For decades, lasers have been examined as an alternative heat source for automated fiber placement (AFP) of composites. Until recently, the belief was that lasers were too expensive and inefficient to get any real benefits over hot gas or infrared lamps. Modern manufacturing techniques and demand have driven the price of high powered lasers down while driving their capabilities up and up.
In order to be useful in processing thermoplastic composites there were several issues (beyond cost) with lasers that had to be overcome. The first issue was that lasers had to be small enough and hardy enough to be mounted on a robotic processing head. Earlier lasers had many moving, delicate parts. Newer lasers use a solid state design, eliminating the moving parts and significantly reducing the size of the required equipment. This increase in toughness and reduction in size allowed the laser to be mounted to Automated Dynamics' robotic platform.
Image #1. Automated Dynamics prototype laser heating system with thermal camera temperature control
The next serious issue with earlier lasers was that they tended to damage the composite matrix. This was primarily brought on by several different laser characteristics: One was that, historically, to reach the energy required to melt engineering grade thermoplastics, lasers had to pulse their output. This leads to spikes in energy intensity that tend to blast away the outer layer of resin on the prepreg rather than gradually raise its temperature. Newer laser designs offer a continuous wave (CW) power output which minimizes this issue.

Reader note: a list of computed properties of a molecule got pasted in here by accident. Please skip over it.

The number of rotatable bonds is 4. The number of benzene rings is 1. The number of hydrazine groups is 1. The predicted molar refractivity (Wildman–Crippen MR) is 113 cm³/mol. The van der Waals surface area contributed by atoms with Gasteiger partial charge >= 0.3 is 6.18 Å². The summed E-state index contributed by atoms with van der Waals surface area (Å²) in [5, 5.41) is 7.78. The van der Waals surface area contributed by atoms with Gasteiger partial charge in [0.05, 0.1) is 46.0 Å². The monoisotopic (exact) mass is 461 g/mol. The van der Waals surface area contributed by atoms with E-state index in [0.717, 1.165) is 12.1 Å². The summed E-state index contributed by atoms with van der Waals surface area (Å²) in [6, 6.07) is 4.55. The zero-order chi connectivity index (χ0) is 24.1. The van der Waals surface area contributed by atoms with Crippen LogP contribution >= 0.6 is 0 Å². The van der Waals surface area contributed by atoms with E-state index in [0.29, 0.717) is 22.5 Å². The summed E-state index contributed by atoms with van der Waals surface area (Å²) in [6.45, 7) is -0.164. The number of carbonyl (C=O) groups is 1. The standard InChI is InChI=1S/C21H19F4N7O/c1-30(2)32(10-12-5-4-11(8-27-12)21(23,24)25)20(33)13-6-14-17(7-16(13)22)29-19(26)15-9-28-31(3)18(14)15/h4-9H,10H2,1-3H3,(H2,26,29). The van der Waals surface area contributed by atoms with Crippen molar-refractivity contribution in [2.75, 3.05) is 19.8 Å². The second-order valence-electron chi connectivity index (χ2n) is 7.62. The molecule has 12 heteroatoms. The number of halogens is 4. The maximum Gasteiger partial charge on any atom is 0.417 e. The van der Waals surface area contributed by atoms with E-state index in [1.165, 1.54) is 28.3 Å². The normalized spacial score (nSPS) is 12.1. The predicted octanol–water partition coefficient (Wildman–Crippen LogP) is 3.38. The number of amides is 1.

Graph #1:Pulsed Output vs. Continuous Output Laser Intensity
Another source of matrix damage is that in addition to pulsing, most laser applications (cutting, welding metal, drilling holes, etc.) require a very small beam size on the order of a few microns. If such a beam were used to heat a 1" wide strip of prepreg in a typical AFP process, it would need to be scanned back and forth across the area. Even with a CW laser, this results in the same peaks in intensity that tend to ablate the surface of the composite. Automated Dynamics has developed specialized optics can be used to create a beam that is matched to the geometry of the raw tape. This creates a large zone of applied energy that can be used to evenly heat, rather than ablate, the prepreg.
Image #2: Laser Heating of a Thermoplastic Structure
Image #3: IR Image of Laser Processing. Note the even energy
Finally, early lasers heated the matrix itself. It is very difficult to find the balance between emitting enough energy to melt matrix, but not too much that would cause matrix damage. New lasers produce light at a different wavelength. This wavelength passes through the matrix and heats the composite fiber. Then the heat from the fiber melts the matrix. This indirect energy transfer significantly minimizes any matrix damage.
With a properly designed laser heating system, huge gains can be realized in processing speed, reliability, energy efficiency, and even performance of the finished part. The laser is capable of applying much more energy to the composite more quickly than other methods so the part can be fabricated faster. Furthermore, the laser can be turned on, off, or change intensity almost instantly allowing for improved control of the AFP process. Other types of heat sources often require many minutes to be slowly ramped up or down in temperature to avoid damaging their heating elements.